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Wade proposes early presidential elections

Senegal may hold early elections after President Abdoulaye Wade proposed moving next February’s scheduled election to an earlier date following criticism from the opposition. He said, however, that he “remains committed” to the current timetable.


AFP - Senegal's President Abdoulaye Wade on Thursday proposed moving up a presidential election set for February 26, 2012, in a speech to the nation as his regime faces mounting criticism.

If "the opposition is in a hurry and sure" it will win, "I can see an early presidential election, if that is necessary for social cohesion and national harmony," said Wade, in front of members of his government.

He said the constitution provides for an early presidential election within "a minimum of 40 days and a maximum of 60 days" of a decision to hold it.

"If the opposition wants it, we can have an election in 40 days," he said, adding he remained committed to respecting the current timetable.

"If at the end of an early election the population places its trust in someone other than me, I will congratulate him. But in both cases (early or scheduled vote), I am afraid that there will be no winner but me," he added.

"I will enter the arena and I will win," he said, denouncing the opposition for attempting to rally religious leaders and European countries by saying his candidacy "would lead to instability."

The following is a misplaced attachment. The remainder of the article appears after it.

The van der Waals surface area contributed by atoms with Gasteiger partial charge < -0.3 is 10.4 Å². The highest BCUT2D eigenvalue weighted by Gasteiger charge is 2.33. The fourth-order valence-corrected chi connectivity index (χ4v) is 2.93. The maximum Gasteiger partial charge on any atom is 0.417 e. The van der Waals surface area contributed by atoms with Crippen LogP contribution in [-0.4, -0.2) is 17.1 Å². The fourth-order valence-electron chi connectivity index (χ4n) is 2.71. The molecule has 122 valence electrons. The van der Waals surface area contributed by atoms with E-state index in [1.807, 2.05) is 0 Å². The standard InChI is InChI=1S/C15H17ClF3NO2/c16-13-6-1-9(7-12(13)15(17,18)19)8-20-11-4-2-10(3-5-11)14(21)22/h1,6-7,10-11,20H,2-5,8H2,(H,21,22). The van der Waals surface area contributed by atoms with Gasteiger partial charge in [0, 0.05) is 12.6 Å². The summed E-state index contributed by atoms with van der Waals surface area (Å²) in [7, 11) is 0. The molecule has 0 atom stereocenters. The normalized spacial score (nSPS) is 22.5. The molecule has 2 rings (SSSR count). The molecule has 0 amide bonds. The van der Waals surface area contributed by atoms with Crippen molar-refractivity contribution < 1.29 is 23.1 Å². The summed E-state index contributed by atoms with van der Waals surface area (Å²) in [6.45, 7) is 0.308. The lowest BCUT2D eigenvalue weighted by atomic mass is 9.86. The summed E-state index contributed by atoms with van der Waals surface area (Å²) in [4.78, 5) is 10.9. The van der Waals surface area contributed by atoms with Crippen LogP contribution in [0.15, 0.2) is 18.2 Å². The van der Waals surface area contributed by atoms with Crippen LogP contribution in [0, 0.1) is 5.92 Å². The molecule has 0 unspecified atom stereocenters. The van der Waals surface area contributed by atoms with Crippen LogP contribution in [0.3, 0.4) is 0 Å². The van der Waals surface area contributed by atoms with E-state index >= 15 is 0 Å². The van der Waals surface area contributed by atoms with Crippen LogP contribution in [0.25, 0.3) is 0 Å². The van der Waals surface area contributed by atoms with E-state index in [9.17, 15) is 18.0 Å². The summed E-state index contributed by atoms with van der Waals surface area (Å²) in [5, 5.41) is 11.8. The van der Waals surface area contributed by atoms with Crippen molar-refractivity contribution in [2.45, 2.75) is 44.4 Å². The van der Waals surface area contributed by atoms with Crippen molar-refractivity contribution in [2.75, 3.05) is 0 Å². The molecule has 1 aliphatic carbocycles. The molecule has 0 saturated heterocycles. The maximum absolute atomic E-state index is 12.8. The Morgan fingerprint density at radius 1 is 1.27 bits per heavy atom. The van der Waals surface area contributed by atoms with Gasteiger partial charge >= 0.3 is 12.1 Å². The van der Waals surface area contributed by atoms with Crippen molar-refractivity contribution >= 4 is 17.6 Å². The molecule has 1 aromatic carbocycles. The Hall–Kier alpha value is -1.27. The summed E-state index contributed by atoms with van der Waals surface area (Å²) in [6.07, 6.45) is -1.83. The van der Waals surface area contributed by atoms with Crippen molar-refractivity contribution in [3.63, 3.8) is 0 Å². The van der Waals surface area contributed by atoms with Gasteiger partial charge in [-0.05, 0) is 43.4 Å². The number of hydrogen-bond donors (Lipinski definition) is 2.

He nevertheless said he was "ready to begin a dialogue on any subject", adding his objective was to achieve peaceful elections.

His speech comes three weeks after unprecedented riots broke out on June 23, injuring about 100 people, over his efforts to change election laws.

The amendments would have added a vice president to the presidential ticket for next year's polls, and dropped the winning threshold for a first-round victory to 25 percent of votes from the current 50 percent.

It would also see the vice president take over automatically in case of the president's death or resignation and was seen as an effort by Wade to ensure his son Karim Wade would suceed him.

Under pressure from the streets, the law was eventually shelved.

Wade said it was likely the law had not been properly explained, and he had had "the sincere intention to reinforce our democracy's institutions."

"We did not think the protests, which are a normal expression of a difference of opinion, would lead to violence," he said, adding this was why they had not been forbidden, calling this a "miscalculation."

Further riots broke out four days later amid crippling power cuts which lasted for days on end, in which angry residents burned public buildings and several offices of national power company Senelec.

Referring to "fires, looting and pillaging" Wade said he had every reason to believe this was an operation planned by vandals, as nothing could justify these actions.

"I will continue to steer our country against all odds. I warn those who want to continue to disrupt public order, we will deal with any ambitions to destabilize our country."

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